Pitching to Mosaic

If you’re a writer or journalist and have an idea for a story, we’d love to hear it.

What are we looking for?

Our remit is fairly broad, spanning any aspect of biology, medicine, public health, history or ethics that in some way touches on human or animal health or the human condition.

What's the story? The most important thing for Mosaic is the story. We’re not after reviews or essays. What we want is a strong compelling narrative that will engage our readers. A narrative – a journey; a beginning, middle and end; a change – is essential to us. The topic needs to resonate with a general readership. What's the point of the piece? What’s the news you can use you’re giving the reader?

Why now? We’re not looking for news or investigative journalism, but there has to be a sense of why our readers would want to read about this topic at this point in time. Many pieces we've commissioned so far draw on new discoveries or approaches that are transforming a particular field, and then explore and explain the science and the societal/cultural context around them. Others are on timeless topics that have always fascinated people, such as ageing or consciousness.

Some other elements of story we consider:

- Character: The people in your story are who readers react to, what stays with them, what makes a piece memorable or not. Who are your characters? What are we learning from their experiences? (Remember, too, a character needn’t necessarily be a person, or even a living thing.)

- Movement: A good story has a sense of where it’s going, a sense of purpose. What is the feeling you want to convey to the reader throughout the piece? How will you keep the narrative moving forward?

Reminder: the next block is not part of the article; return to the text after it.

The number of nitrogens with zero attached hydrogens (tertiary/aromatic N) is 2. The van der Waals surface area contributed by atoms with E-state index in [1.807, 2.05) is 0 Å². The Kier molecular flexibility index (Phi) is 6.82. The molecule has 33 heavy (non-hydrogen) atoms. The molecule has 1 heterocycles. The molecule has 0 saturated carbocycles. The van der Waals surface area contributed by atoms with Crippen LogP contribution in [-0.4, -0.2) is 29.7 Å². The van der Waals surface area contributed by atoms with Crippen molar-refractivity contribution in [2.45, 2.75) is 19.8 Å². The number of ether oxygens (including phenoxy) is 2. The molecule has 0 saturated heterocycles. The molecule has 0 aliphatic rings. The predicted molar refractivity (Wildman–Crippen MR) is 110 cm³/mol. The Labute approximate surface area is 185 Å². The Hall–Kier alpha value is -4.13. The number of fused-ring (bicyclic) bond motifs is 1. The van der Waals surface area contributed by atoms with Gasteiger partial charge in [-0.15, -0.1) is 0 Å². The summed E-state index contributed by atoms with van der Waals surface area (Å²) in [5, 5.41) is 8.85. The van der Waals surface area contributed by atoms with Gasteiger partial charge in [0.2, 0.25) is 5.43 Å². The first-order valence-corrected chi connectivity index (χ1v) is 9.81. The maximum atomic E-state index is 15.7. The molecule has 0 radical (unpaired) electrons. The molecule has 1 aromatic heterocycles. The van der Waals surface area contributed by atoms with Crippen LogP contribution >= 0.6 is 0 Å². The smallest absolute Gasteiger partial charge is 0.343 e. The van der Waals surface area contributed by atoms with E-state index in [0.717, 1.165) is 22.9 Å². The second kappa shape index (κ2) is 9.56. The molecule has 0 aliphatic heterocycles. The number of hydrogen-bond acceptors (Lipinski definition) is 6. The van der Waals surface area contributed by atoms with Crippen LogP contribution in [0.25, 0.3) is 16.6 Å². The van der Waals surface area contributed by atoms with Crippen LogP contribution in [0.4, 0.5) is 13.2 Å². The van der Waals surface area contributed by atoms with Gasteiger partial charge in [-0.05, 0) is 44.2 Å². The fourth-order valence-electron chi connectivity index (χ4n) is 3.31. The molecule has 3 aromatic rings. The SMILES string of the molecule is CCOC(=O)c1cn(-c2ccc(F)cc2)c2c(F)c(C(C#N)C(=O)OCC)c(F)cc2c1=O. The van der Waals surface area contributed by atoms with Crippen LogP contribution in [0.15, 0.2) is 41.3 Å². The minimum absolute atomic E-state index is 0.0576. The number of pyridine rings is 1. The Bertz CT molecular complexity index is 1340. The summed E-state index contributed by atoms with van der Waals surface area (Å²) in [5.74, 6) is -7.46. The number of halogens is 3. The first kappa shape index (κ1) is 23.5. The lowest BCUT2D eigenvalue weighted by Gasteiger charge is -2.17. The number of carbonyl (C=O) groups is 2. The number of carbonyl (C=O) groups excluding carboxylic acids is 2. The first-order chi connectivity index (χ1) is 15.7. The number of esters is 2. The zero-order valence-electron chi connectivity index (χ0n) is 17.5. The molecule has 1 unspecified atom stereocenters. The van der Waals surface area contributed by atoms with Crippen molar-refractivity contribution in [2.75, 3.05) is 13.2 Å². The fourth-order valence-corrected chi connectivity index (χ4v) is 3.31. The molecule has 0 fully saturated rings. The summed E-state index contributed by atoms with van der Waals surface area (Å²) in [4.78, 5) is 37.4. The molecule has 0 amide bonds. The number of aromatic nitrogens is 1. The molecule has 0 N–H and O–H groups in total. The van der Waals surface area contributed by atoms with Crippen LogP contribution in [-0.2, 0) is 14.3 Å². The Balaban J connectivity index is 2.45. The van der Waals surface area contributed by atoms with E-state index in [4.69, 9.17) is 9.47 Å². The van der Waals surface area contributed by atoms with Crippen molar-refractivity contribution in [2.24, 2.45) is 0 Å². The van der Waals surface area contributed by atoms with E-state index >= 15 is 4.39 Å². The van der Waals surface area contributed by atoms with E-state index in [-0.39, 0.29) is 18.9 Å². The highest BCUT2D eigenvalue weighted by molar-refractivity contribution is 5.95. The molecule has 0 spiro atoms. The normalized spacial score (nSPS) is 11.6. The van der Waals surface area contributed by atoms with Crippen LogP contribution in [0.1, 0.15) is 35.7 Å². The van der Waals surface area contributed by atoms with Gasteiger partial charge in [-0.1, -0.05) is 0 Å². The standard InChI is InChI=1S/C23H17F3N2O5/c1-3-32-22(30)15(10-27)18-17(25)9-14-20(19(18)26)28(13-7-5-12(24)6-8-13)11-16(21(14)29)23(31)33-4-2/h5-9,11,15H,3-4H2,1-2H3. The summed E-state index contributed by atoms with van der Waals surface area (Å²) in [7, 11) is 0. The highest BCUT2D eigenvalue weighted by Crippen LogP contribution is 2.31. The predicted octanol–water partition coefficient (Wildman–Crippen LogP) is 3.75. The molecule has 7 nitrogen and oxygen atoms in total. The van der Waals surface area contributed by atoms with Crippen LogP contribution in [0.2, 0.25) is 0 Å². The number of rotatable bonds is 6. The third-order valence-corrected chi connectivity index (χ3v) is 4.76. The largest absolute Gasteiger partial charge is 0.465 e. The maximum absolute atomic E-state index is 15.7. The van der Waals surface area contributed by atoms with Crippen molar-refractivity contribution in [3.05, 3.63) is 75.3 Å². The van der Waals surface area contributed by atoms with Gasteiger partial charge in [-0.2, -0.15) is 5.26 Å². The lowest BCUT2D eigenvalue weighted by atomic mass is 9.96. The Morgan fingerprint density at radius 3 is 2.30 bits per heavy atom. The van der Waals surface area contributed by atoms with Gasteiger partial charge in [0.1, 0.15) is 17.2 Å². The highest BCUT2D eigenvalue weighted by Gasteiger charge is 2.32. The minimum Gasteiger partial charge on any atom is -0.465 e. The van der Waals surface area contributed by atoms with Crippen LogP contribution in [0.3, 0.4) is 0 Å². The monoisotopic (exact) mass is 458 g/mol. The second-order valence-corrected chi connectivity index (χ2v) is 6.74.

- A challenge: While it shouldn’t be a chore to read, you do want to make your reader work, at least a little. How can you expect them to engage if it’s all just passively washing over them?

- What is your story about? And what is it really about? Most articles seem pretty straightforward, but scratch under the surface of the best and it’s clear that it’s not just the main plot you’re following, it’s the underlying themes and a sense of something bigger than the story itself. For longform stories in particular, this extra layer can make the different between a good story and a great one.

- A spine: For long stories it is essential to have a thread the reader can follow. Your story might be a complex mass of events, but a sense of character development/change, drama, and/or chronology can give the reader something to grip on to as the world rushes by.

- An ending: If you have some idea of how you might end your story – what your final act might be, roughly what destination you are aiming for, even if it changes as you’re on your journey – then this can help when you’re writing.

- Surprise: Not always possible, but if you can deliver to your reader something unexpected, whether a turn of events, a change of character or a reaction in them to a subject/character/thing that they wouldn’t have expected, that can make your story memorable and engaging.

The very best pitches we’ve seen have had the essence of the story in the first couple of lines. For good examples, we highly recommend The Open Notebook’s pitch database

Mosaic features are commissioned at 3,500 to 5,000 words at a flat fee, plus expenses. We do not commission film from freelancers.

Where to send your pitches

Send a brief email to [email protected] introducing yourself a little and outlining your idea. 

Artists 

To get in touch with our Art Director, email [email protected], introducing yourself and including a link to your portfolio.